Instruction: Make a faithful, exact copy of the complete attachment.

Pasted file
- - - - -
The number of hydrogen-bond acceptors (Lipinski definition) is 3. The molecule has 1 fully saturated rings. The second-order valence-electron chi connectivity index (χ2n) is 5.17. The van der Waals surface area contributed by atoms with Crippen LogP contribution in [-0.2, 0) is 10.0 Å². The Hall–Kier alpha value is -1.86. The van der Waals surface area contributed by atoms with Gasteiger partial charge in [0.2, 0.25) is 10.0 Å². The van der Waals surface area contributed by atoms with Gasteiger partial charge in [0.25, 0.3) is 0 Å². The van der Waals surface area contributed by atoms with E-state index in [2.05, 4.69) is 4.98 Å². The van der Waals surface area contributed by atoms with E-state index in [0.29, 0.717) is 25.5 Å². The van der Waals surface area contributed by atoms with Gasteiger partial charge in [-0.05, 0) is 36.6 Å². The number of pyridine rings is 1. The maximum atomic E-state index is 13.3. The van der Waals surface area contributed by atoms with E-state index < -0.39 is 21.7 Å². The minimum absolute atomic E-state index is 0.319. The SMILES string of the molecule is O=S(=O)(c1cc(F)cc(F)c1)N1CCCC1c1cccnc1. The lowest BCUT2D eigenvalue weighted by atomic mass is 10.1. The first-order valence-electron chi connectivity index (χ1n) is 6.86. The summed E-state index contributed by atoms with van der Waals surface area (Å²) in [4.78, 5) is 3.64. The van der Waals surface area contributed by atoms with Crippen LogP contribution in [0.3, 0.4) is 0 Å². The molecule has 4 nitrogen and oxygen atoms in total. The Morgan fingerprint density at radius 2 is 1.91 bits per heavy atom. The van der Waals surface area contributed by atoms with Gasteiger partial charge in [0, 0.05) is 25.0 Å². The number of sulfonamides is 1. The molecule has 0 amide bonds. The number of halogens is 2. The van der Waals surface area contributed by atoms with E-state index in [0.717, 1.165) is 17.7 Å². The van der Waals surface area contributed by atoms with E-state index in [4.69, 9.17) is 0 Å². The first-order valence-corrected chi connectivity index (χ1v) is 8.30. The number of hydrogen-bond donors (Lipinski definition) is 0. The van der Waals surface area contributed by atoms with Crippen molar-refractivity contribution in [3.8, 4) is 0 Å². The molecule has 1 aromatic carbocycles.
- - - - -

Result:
The number of hydrogen-bond acceptors (Lipinski definition) is 3. The molecule has 1 fully saturated rings. The second-order valence-electron chi connectivity index (χ2n) is 5.17. The van der Waals surface area contributed by atoms with Crippen LogP contribution in [-0.2, 0) is 10.0 Å². The Hall–Kier alpha value is -1.86. The van der Waals surface area contributed by atoms with Gasteiger partial charge in [0.2, 0.25) is 10.0 Å². The van der Waals surface area contributed by atoms with Gasteiger partial charge in [0.25, 0.3) is 0 Å². The van der Waals surface area contributed by atoms with E-state index in [2.05, 4.69) is 4.98 Å². The van der Waals surface area contributed by atoms with E-state index in [0.29, 0.717) is 25.5 Å². The van der Waals surface area contributed by atoms with Gasteiger partial charge in [-0.05, 0) is 36.6 Å². The number of pyridine rings is 1. The maximum atomic E-state index is 13.3. The van der Waals surface area contributed by atoms with E-state index < -0.39 is 21.7 Å². The minimum absolute atomic E-state index is 0.319. The SMILES string of the molecule is O=S(=O)(c1cc(F)cc(F)c1)N1CCCC1c1cccnc1. The lowest BCUT2D eigenvalue weighted by atomic mass is 10.1. The first-order valence-electron chi connectivity index (χ1n) is 6.86. The summed E-state index contributed by atoms with van der Waals surface area (Å²) in [4.78, 5) is 3.64. The van der Waals surface area contributed by atoms with Crippen LogP contribution in [0.3, 0.4) is 0 Å². The molecule has 4 nitrogen and oxygen atoms in total. The Morgan fingerprint density at radius 2 is 1.91 bits per heavy atom. The van der Waals surface area contributed by atoms with Gasteiger partial charge in [0, 0.05) is 25.0 Å². The number of sulfonamides is 1. The molecule has 0 amide bonds. The number of halogens is 2. The van der Waals surface area contributed by atoms with E-state index in [0.717, 1.165) is 17.7 Å². The van der Waals surface area contributed by atoms with E-state index in [4.69, 9.17) is 0 Å². The first-order valence-corrected chi connectivity index (χ1v) is 8.30. The number of hydrogen-bond donors (Lipinski definition) is 0. The van der Waals surface area contributed by atoms with Crippen molar-refractivity contribution in [3.8, 4) is 0 Å². The molecule has 1 aromatic carbocycles.